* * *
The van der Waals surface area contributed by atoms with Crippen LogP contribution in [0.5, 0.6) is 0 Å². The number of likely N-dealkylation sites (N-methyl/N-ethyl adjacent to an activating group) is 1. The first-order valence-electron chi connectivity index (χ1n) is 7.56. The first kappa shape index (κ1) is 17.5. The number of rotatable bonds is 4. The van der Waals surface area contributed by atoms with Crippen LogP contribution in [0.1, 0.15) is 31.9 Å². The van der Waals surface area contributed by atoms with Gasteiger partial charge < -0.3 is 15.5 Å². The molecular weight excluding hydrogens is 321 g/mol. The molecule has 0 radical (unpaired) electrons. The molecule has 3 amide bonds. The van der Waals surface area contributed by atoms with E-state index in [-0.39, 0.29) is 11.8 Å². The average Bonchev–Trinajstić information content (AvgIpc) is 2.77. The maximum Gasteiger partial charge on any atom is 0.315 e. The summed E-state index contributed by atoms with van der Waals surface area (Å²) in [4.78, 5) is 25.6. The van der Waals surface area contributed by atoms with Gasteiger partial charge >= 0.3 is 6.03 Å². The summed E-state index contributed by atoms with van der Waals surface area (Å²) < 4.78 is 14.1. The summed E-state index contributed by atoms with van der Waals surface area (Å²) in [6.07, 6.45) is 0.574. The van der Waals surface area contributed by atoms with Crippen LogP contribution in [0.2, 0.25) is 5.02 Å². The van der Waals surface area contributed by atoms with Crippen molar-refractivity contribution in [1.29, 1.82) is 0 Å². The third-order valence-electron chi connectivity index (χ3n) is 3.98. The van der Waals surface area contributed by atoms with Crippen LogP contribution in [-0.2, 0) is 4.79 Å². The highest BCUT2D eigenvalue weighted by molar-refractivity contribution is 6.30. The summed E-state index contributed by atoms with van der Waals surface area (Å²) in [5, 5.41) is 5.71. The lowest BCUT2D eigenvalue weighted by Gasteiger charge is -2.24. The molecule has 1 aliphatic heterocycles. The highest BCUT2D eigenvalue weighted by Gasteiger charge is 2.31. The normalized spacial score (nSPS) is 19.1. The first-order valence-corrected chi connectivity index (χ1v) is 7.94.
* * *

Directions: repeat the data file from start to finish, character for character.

The van der Waals surface area contributed by atoms with Crippen LogP contribution in [0.5, 0.6) is 0 Å². The number of likely N-dealkylation sites (N-methyl/N-ethyl adjacent to an activating group) is 1. The first-order valence-electron chi connectivity index (χ1n) is 7.56. The first kappa shape index (κ1) is 17.5. The number of rotatable bonds is 4. The van der Waals surface area contributed by atoms with Crippen LogP contribution in [0.1, 0.15) is 31.9 Å². The van der Waals surface area contributed by atoms with Gasteiger partial charge < -0.3 is 15.5 Å². The molecular weight excluding hydrogens is 321 g/mol. The molecule has 0 radical (unpaired) electrons. The molecule has 3 amide bonds. The van der Waals surface area contributed by atoms with E-state index in [-0.39, 0.29) is 11.8 Å². The average Bonchev–Trinajstić information content (AvgIpc) is 2.77. The maximum Gasteiger partial charge on any atom is 0.315 e. The summed E-state index contributed by atoms with van der Waals surface area (Å²) in [4.78, 5) is 25.6. The van der Waals surface area contributed by atoms with Gasteiger partial charge >= 0.3 is 6.03 Å². The summed E-state index contributed by atoms with van der Waals surface area (Å²) < 4.78 is 14.1. The summed E-state index contributed by atoms with van der Waals surface area (Å²) in [6.07, 6.45) is 0.574. The van der Waals surface area contributed by atoms with Crippen LogP contribution in [0.2, 0.25) is 5.02 Å². The van der Waals surface area contributed by atoms with Crippen molar-refractivity contribution in [1.29, 1.82) is 0 Å². The third-order valence-electron chi connectivity index (χ3n) is 3.98. The van der Waals surface area contributed by atoms with Crippen LogP contribution in [-0.2, 0) is 4.79 Å². The highest BCUT2D eigenvalue weighted by molar-refractivity contribution is 6.30. The summed E-state index contributed by atoms with van der Waals surface area (Å²) in [5, 5.41) is 5.71. The lowest BCUT2D eigenvalue weighted by Gasteiger charge is -2.24. The molecule has 1 aliphatic heterocycles. The highest BCUT2D eigenvalue weighted by Gasteiger charge is 2.31. The normalized spacial score (nSPS) is 19.1. The first-order valence-corrected chi connectivity index (χ1v) is 7.94.